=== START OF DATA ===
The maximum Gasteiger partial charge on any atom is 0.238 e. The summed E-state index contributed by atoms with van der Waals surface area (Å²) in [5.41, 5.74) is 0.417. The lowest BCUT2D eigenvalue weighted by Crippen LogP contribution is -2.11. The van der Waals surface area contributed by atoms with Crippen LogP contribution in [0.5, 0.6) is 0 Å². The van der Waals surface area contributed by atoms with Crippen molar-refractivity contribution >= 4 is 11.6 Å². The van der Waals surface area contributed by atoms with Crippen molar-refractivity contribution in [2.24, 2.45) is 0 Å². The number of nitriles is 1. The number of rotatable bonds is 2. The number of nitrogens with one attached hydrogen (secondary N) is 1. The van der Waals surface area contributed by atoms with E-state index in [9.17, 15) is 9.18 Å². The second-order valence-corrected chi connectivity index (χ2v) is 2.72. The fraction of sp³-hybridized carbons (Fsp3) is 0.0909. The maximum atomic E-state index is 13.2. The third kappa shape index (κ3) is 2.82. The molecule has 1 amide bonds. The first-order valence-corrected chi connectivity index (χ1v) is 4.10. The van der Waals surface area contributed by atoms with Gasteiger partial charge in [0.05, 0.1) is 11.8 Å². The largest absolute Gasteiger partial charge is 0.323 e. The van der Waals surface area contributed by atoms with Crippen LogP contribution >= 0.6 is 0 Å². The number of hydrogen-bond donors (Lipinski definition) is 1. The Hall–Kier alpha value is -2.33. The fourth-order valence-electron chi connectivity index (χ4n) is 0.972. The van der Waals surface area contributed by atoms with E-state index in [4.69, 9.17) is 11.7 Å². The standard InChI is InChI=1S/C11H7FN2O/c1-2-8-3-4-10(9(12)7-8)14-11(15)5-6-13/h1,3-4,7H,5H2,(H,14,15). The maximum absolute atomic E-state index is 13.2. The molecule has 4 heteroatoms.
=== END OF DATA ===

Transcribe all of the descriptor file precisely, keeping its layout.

The maximum Gasteiger partial charge on any atom is 0.238 e. The summed E-state index contributed by atoms with van der Waals surface area (Å²) in [5.41, 5.74) is 0.417. The lowest BCUT2D eigenvalue weighted by Crippen LogP contribution is -2.11. The van der Waals surface area contributed by atoms with Crippen LogP contribution in [0.5, 0.6) is 0 Å². The van der Waals surface area contributed by atoms with Crippen molar-refractivity contribution >= 4 is 11.6 Å². The van der Waals surface area contributed by atoms with Crippen molar-refractivity contribution in [2.24, 2.45) is 0 Å². The number of nitriles is 1. The number of rotatable bonds is 2. The number of nitrogens with one attached hydrogen (secondary N) is 1. The van der Waals surface area contributed by atoms with E-state index in [9.17, 15) is 9.18 Å². The second-order valence-corrected chi connectivity index (χ2v) is 2.72. The fraction of sp³-hybridized carbons (Fsp3) is 0.0909. The maximum atomic E-state index is 13.2. The third kappa shape index (κ3) is 2.82. The molecule has 1 amide bonds. The first-order valence-corrected chi connectivity index (χ1v) is 4.10. The van der Waals surface area contributed by atoms with Gasteiger partial charge in [0.05, 0.1) is 11.8 Å². The largest absolute Gasteiger partial charge is 0.323 e. The van der Waals surface area contributed by atoms with Crippen LogP contribution >= 0.6 is 0 Å². The number of hydrogen-bond donors (Lipinski definition) is 1. The Hall–Kier alpha value is -2.33. The fourth-order valence-electron chi connectivity index (χ4n) is 0.972. The van der Waals surface area contributed by atoms with E-state index in [4.69, 9.17) is 11.7 Å². The standard InChI is InChI=1S/C11H7FN2O/c1-2-8-3-4-10(9(12)7-8)14-11(15)5-6-13/h1,3-4,7H,5H2,(H,14,15). The maximum absolute atomic E-state index is 13.2. The molecule has 4 heteroatoms.